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Format: Paperback
In his book "Growing up Digital", Don Tapscott introduces to us a new generation of computer users-the N-Gen generation. Unlike Baby Boomers and Generation Xers, N-Geners are growing up in an interactive world, a world where the phrase "technological revolution" means as little to them as "Woodstock" or "The Cold War". By interviewing a mixed group of more than 300 N-Geners, Tapscott presents different ways N-Geners develop, learn, think, interact, react, work and play. From his interviews and observations, Tapscott makes some general observations and predictions about the ways the media, educational systems, corporations and consumers will change to accommodate them.
"Growing up Digital" begins with a discussion on the differences between the N-Gen generation and those before it. The most significant of the differences is the interactivity and self-directed learning that is available to N-Geners via the Internet. As a whole, N-Geners do not watch nearly as much television as their parents did. Also, because of the wide-range of services available on-line, and the ability to comparison shop at the click of a button, this generation seeks information and expects "the best for less."
Tapscott then dedicates separate chapters for the way the N-Gen generation thinks, works, learns, plays, shops and interacts with their families. Throughout the chapters he supports his findings with direct quotes from N-Geners and excerpts from "chat room" dialogues. Common misconceptions and concerns about kids abusing the Internet and becoming socially inept are addressed. In fact, Tapcsott discusses how computers and the Internet can be useful tools for interactive learning, social development and multi-tasking.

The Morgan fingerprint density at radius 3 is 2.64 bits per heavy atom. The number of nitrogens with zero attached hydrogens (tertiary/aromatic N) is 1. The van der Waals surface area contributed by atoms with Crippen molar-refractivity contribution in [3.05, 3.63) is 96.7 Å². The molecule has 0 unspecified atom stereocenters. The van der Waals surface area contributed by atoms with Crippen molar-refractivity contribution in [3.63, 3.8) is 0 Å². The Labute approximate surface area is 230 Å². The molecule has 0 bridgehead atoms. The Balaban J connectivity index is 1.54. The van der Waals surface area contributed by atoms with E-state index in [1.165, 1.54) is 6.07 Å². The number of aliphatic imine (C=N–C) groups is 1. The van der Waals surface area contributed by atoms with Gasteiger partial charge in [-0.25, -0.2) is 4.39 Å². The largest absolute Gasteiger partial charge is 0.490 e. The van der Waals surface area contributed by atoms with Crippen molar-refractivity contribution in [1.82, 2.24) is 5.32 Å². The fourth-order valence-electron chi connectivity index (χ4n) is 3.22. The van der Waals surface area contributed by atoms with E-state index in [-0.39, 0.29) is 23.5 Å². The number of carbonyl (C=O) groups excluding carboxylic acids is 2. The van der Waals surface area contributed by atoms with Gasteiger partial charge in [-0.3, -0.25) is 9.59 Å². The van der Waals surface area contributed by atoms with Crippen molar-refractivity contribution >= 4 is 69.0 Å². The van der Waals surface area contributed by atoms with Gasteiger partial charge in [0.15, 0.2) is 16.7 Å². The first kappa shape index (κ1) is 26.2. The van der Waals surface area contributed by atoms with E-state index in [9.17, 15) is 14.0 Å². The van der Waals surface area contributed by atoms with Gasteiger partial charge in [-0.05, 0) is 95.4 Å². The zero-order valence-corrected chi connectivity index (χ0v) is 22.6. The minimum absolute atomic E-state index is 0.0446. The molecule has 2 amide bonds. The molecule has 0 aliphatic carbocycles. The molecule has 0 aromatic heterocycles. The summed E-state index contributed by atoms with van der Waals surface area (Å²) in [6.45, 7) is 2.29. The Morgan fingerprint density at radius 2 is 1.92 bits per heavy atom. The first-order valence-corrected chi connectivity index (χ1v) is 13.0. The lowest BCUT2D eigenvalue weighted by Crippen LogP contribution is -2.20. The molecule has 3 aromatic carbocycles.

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Format: Paperback
Tapscott's compelling book provides us with an elucidating glimpse and revelation as to how the Net Generation's facility with the digital media is changing human interactions and impacting our future, with specific reference to education, business, economics, politics, and even parenting. These "bathed in bits" children, those between 2 and 22 in 2000, are characterized as tolerant of diversity, self-confident, curious, assertive, self-reliant, contrarian, flexible, and highly intelligent. These characteristics are a necessary consequence of their generation's exposure to the Net. The Net's structure has allowed for a more fluid interchange of information and interactive type of communication. In cyberspace, there are no hierarchies and the readily available access to information has created in its young netizens the quest to search for and be critical of information. This new information model is a digression and radical shift from the industrial, broadcast model that is top-down, linear, centralized, and passive. The new model is the antithesis of this broadcast model because it is interactive, distributed, and malleable.
"For the first time in history youth are an authority on an innovation central to society's development" (Preface, ix). Our children know a lot more than we do in terms of technology. According to Tapscott, this situation has created not just a generation gap, but a generation lap, akin to race track leads measured in terms of gaps that consequently metaphorically heightens the stark contrast of technological knowledge between children and parents. Because these children are born with technology, they assimilate them, rather than accommodate them, which is what adults do to cope with technological advances that often produces cognitive friction for them.